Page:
Don Williams, who began a long career in country music as a Nashville songwriter in the early 1970s and who entered the Country Hall of Fame in 2010, died today following a short illness at his home in Alabama, a publicist confirmed to NPR.
He's survived by his wife Joy, whom he married in 1960, and their two sons Gary and Timmy.
He won the Country Music Association's awards for best male vocalist and best single for "Tulsa Time" in 1978.
His hit "I wouldn't Want To Live If You Didn't Love Me" topped charts the following year.
His final release in his life time was a live CD/DVD recording from Ireland, which was released a year ago.
Over the course of his four-decade solo career, Williams recorded numerous songs now regarded as classics, including "Good Ole Boys Like Me", "Tulsa Time", "I Believe in You", "Lord, I Hope This Day is Good" and "It Must Be Love". The next year would see Williams ink a recording deal with Clement's JMI Records.
Williams developed an worldwide fan base with followers in England, Ireland, South Africa and Kenya.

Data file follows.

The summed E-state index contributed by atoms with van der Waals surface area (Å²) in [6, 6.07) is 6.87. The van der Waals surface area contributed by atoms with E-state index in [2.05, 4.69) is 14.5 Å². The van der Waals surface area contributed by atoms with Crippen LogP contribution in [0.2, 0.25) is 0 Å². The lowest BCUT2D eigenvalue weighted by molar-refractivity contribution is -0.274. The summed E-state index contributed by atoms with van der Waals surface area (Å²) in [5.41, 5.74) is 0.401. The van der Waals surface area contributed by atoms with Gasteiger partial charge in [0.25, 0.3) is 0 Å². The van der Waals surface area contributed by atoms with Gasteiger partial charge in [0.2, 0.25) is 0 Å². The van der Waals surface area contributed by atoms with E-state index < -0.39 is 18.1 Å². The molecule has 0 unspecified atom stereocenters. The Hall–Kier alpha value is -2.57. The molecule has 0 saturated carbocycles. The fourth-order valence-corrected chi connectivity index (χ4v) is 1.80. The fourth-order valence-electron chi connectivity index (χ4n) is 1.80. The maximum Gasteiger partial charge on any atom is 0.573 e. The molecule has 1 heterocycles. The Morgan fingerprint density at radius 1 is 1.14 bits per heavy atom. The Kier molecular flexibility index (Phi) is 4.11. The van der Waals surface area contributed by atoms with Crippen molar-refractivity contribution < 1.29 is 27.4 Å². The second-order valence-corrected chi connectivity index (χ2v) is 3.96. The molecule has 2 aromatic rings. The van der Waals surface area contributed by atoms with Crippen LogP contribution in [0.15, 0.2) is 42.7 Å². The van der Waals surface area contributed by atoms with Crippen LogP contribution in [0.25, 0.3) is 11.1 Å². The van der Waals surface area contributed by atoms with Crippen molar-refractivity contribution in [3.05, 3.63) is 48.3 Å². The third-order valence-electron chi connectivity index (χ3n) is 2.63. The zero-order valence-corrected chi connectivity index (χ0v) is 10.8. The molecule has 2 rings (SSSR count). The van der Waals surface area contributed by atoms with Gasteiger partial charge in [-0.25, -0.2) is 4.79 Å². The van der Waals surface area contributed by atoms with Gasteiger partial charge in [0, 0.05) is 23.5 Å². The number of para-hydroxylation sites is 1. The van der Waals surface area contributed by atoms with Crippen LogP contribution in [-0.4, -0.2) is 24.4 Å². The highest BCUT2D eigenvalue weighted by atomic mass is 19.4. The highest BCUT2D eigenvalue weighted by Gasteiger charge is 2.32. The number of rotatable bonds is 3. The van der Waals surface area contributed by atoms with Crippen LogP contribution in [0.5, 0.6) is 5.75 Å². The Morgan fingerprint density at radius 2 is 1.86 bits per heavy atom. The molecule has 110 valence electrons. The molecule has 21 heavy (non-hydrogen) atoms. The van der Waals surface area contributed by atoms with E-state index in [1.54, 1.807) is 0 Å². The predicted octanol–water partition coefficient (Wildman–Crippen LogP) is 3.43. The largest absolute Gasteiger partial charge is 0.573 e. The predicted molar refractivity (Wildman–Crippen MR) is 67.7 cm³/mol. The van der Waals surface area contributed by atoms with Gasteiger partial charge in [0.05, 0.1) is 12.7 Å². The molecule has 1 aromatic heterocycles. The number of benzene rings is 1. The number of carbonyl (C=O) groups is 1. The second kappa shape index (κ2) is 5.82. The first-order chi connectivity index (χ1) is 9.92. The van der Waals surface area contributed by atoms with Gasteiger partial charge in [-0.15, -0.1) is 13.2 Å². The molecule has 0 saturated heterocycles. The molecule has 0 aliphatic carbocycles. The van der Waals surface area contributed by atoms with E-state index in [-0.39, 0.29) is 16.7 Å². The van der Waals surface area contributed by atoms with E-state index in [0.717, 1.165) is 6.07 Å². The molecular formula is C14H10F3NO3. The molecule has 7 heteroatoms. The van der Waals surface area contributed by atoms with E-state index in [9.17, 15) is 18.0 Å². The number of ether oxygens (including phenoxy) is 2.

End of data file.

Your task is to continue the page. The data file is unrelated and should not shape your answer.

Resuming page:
He went on to score his biggest hit in 1981 with "I Believe in You", which made it all the way to #24 on the pop chart. It was the first of 17 chart-toppers that Williams racked up, the last of which was 1986's "Heartbeat in the Darkness", although he continued to place in the top 10 through 1991. Don Williams was a legend, and for good reason. He then officially retired in 2016.
Williams earned the nickname "The Gentle Giant" in the early 1980s thanks to a combination of his tall frame, deep voice and mellow music. After befriending Burt Reynolds, he had a small part in 1980's Smokey and the Bandit II alongside other country stars Mel Tillis and the Statler Brothers. "I am so thankful for my fans, my friends and my family for their everlasting love and support". In 2017, the singer was the subject of a tribute album, Gentle Giants: The Songs of Don Williams, that included performances of his hits by artists such as Lady Antebellum and Garth Brooks.